Clare Nuttall in Almaty -
Recent years have seen several major steps toward integrating the markets of the former Soviet Union. The establishment of the Eurasian Development Bank four years ago has been followed by the launch of the EurAsEC Anti-Crisis Fund and this year's creation of the Customs Union between Russia, Belarus and Kazakhstan - the latter a significant move towards the creation of a single economic zone within the post-Soviet space.
Set up in 2006, the Eurasian Development Bank (EDB) has become an increasingly powerful force for this Eurasian integration. Its founding shareholders, Russia and Kazakhstan, have since been joined by Armenia, Belarus and Tajikistan.
In addition to the typical development bank roles of facilitating economic growth and the emergence of healthy market economies, the EDB's mission focuses specifically on the expansion of trade and other economic ties in its member states. It aims to act as a catalyst for integration among its members. The bank's lending in the energy sector in particular has helped to increase integration within the region. The investments into additional capacity at the Ekibastuz GRES power station in Kazakhstan, for example, will increase Kazakhstan's power exports to Russia and assist the reunification of the two countries' power systems.
Other investment projects as diverse as funding the reconstruction of Pulkovo Airport, a co-financing agreement with Rusnano to invest into innovative nanotechnology projects, and the cooperation between Russia's AvtoVAZ, Kazakhstan's Aziya Avto and the EDB, all have an integration dimension.
This year saw the establishment of the Customs Union of Russia, Belarus and Kazakhstan, which became operational on July 1. "Integration processes in the post-Soviet space have accelerated lately, in particular with the establishment of Russia-Kazakhstan-Belarus Customs Union," says Evgeny Vinokurov, head of the economic analysis division within the EDB's strategy and research department.
Vinokurov believes the creation of the Customs Union to be "a more advanced form of integration" compared to previous forms of interaction between the post-Soviet countries. In fact, it is one of the key steps towards the creation of a single economic area in the region along the lines of the EU.
For its members, the establishment of a customs territory with single customs tariffs, and the abolishment of customs duties and economic barriers is set to boost trade and investment between its members, and result in the launch of more trans-border projects. The Customs Union "will provide an opportunity to the member countries to employ the benefits of specialisation and develop production chains, thus increasing the effectiveness of national economies and the union as a whole," says Vinokurov.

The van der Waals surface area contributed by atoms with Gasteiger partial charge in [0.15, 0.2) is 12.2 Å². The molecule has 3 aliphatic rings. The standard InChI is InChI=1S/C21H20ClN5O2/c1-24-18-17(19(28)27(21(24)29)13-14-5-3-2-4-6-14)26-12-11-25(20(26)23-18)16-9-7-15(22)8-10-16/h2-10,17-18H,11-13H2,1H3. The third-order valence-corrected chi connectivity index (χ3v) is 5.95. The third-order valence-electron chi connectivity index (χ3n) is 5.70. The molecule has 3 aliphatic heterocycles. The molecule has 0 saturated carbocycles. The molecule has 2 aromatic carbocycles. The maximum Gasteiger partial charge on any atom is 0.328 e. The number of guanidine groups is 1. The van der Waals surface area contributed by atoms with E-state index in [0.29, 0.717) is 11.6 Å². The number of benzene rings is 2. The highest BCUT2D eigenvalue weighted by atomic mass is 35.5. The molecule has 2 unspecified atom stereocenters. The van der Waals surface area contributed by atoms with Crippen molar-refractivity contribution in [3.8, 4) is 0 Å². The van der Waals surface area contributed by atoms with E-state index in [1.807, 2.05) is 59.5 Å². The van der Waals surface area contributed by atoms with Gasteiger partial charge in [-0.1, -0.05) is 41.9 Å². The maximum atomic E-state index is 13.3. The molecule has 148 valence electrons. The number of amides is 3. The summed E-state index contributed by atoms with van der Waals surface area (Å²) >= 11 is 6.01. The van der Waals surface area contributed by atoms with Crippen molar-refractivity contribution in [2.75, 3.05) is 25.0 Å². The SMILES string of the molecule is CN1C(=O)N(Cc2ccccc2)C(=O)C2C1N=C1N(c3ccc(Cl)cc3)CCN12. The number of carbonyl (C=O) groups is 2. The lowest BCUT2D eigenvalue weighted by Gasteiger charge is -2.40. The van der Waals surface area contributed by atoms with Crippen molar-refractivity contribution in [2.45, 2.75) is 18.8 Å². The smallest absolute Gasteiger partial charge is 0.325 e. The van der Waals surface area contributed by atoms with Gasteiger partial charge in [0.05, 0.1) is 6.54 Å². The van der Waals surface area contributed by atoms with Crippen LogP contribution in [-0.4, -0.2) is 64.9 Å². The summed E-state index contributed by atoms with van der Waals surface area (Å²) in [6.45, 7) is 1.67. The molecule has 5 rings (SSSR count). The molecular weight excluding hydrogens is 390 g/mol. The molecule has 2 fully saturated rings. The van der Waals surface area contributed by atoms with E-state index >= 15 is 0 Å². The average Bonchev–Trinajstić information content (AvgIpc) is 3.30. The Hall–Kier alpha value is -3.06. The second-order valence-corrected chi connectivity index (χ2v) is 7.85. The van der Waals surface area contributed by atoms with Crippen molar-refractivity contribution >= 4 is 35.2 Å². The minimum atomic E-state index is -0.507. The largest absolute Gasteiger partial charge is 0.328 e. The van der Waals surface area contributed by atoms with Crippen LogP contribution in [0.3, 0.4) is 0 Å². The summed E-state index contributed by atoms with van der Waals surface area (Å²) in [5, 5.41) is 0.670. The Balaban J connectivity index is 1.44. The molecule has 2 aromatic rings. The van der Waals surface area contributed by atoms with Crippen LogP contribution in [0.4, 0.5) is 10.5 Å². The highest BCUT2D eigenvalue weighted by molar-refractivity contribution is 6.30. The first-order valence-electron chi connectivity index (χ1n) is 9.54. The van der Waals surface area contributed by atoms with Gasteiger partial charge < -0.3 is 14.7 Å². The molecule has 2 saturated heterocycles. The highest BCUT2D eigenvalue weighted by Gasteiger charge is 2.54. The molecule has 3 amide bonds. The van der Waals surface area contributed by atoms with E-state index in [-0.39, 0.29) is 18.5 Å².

Moreover, the creation of the Customs Union is just the start of the process, with Russia, Kazakhstan and Belarus forming a core around which the other countries in the region are likely to gravitate. "The formation of an 'integration core' gained momentum with the establishment of the Russia-Kazakhstan-Belarus customs union, with further prospects of establishing a single economic area," says Vinokurov. "The Customs Union Commission might come to represent the first truly supranational institution in the 20 years of attempts at reintegration in the post-Soviet region. It is obvious that the Customs Union will facilitate trade turnover between its member countries and increase their attractiveness as a destination for investment. The post Soviet 'troika' will strengthen its position in key markets, for example, on the world energy and grain markets."
This gravitational pull has already started, with Kyrgyzstan and Tajikistan being the first countries to show a serious interest in joining. The big prize, however, would be Ukraine, which alongside the three Customs Union members was a signatory to the September 2003 agreement on the formation of the single economic area. "The prospects for the region's economic integration with Ukraine are most thrilling, albeit less certain," says Vinokurov. "It is Ukraine whose presence can impart true completeness to the region's economic integration. Joining the Customs Union and the Single Economic Area, in our view, is beneficial to this country's economy, especially its petrochemistry, metallurgy, mechanical engineering and agribusiness. This fact allows us to hope that 'the eastern direction' will receive due attention in Ukraine's foreign policy."